Newborns were valued only after they were accepted
The times were hard, as we see in so many ways.
One particular way life was harsh was that a new-born child could be abandoned to the elements if the baby was deformed or a family did not have the means to feed another mouth. This was socially acceptable.
A family accepted a baby by naming the child and having the mother nurse the baby. After a family accepted an infant, the baby was recognized by society and subject to legal protection.
If not named or nursed? The baby would be allowed to die.
Like I said, times were hard.
For some perspective, the economy was so lousy that another mouth to feed might make the difference between the family surviving the upcoming winter or much of the family dying from starvation. Life was that precarious.
The book describes life expectancy in a different way.
Will mention just a few particularly interesting thing I found noteworthy.
Book starts out reminding us the information on the Vikings is limited.
Without a contemporary written history, we can’t look at the non-metallic and non-stone artifacts, such as clothing and homes, because they have long since have disintegrated. Written accounts, even those that are contemporaneous, are by people who are not Vikings and would thus not understand the Viking culture or mindset. (paragraph updated for readability)
As mentioned by other writers, comments by victims of Viking raids may have a bit of bias in their comments.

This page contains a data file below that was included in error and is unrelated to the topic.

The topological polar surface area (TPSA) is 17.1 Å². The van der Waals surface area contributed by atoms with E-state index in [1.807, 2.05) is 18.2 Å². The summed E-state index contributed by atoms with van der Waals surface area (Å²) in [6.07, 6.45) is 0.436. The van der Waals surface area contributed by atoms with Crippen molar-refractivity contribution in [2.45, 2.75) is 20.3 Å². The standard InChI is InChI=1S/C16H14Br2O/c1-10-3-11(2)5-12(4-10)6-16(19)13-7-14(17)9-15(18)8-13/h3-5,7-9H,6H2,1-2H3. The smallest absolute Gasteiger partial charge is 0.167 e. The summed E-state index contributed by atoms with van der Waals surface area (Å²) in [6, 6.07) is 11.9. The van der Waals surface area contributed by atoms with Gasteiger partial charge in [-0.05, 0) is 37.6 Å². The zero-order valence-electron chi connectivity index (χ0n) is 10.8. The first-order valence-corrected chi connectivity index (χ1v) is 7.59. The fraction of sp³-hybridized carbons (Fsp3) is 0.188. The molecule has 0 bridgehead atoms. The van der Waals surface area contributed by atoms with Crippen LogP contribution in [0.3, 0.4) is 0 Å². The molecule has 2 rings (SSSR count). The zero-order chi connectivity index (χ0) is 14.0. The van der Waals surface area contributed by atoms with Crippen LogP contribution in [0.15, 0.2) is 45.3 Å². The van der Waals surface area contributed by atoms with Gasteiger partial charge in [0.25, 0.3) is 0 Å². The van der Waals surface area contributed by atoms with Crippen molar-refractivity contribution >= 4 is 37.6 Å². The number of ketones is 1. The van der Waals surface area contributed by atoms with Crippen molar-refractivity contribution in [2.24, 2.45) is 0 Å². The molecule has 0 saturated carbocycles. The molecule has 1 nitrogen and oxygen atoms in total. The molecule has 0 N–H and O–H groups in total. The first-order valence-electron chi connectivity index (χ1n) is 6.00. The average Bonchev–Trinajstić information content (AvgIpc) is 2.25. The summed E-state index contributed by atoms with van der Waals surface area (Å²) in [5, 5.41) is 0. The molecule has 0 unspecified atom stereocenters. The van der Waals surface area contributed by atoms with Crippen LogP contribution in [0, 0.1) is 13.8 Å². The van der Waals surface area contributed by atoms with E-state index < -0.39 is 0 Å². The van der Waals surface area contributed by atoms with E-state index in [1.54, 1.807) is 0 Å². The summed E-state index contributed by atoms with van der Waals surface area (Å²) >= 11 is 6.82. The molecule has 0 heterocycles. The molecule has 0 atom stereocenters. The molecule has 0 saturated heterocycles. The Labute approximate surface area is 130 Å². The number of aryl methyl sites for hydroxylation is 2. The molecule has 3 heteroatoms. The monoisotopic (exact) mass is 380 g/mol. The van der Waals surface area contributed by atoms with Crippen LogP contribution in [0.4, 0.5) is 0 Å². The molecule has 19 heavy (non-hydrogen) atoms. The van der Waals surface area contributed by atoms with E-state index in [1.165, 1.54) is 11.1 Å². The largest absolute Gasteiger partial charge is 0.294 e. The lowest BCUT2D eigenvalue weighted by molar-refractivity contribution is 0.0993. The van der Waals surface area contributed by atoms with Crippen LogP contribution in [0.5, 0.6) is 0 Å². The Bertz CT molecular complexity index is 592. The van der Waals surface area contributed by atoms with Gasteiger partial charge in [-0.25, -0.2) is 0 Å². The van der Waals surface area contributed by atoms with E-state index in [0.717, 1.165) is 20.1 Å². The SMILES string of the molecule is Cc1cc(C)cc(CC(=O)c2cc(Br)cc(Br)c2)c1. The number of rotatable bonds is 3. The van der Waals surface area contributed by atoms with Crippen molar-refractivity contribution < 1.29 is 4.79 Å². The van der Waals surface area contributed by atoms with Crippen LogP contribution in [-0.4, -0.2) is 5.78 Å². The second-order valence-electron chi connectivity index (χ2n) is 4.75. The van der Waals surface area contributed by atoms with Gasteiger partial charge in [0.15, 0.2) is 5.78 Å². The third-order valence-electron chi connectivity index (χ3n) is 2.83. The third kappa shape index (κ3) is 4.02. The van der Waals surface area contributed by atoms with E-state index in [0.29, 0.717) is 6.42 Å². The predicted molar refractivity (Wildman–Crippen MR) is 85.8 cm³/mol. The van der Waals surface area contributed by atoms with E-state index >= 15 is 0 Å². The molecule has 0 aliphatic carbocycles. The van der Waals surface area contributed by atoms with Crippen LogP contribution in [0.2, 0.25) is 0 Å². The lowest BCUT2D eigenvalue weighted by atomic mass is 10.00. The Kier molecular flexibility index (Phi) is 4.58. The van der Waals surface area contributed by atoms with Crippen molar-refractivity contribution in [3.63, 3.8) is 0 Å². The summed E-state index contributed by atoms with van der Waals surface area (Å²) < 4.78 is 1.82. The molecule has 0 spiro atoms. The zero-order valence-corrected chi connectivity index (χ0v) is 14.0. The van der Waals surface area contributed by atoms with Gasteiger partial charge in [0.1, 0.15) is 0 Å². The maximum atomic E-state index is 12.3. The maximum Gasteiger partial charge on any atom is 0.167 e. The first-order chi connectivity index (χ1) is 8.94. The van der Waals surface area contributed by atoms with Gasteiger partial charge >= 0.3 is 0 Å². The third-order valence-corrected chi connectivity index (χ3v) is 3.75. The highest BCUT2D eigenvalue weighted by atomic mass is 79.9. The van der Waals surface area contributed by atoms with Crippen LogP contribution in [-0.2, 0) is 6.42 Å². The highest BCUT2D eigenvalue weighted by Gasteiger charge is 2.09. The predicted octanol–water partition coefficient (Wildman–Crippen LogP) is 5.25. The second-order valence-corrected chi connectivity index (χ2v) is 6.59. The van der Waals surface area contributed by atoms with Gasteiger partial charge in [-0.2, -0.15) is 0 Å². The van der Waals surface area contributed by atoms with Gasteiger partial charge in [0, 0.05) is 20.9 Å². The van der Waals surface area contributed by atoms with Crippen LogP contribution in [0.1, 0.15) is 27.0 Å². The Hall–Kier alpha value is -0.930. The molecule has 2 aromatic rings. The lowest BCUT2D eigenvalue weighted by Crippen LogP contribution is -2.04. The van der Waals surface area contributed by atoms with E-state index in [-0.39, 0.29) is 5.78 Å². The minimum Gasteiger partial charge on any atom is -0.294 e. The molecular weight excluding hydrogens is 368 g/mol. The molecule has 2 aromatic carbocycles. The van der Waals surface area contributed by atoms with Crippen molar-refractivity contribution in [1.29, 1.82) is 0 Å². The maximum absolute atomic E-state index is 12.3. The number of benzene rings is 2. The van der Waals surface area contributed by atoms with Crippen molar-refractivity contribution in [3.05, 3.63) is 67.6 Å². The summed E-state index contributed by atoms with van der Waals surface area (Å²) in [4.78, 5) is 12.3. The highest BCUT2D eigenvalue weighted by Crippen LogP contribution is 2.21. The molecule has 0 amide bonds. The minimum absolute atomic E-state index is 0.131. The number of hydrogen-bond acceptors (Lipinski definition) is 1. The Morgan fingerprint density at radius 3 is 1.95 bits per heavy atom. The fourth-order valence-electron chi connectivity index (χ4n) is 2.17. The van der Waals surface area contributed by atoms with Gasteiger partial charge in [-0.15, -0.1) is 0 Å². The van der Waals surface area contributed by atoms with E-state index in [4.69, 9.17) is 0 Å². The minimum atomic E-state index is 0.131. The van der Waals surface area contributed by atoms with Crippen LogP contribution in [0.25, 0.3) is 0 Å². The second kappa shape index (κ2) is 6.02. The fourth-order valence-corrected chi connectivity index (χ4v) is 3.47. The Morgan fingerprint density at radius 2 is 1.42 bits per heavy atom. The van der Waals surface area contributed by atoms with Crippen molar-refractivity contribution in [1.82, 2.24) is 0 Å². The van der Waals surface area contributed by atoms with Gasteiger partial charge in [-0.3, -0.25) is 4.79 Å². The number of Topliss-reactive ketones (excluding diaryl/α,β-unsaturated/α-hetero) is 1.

Starting and ending point of the Viking Age is vague
Contemporary comments for the first raids, such as during the famed Lindisfarne raid referred to the raiders as being “from the north” or “from the land of robbers” which suggests the Scandinavians had a reputation in place long before 793 A.D.
The 1492 trip by Christopher Columbus took two years of lobbying before the king and queen of Spain approved 2 million Spanish maravedis to fund the trip. A professor has calculated that would be comparable to about US$1,000,000 today.
The cost seems low to me. I’ll look at that more later.
Crew size was 87 according to this article. The accountant in me is driven to calculate the cost per crewman. That would give an average cost of $11,494. I’ll round that to $11,500 and ignore any adjustment for several crew members who died on the trip.
His trip took two months, nine days, which I calculate at 70 days (30+31+9).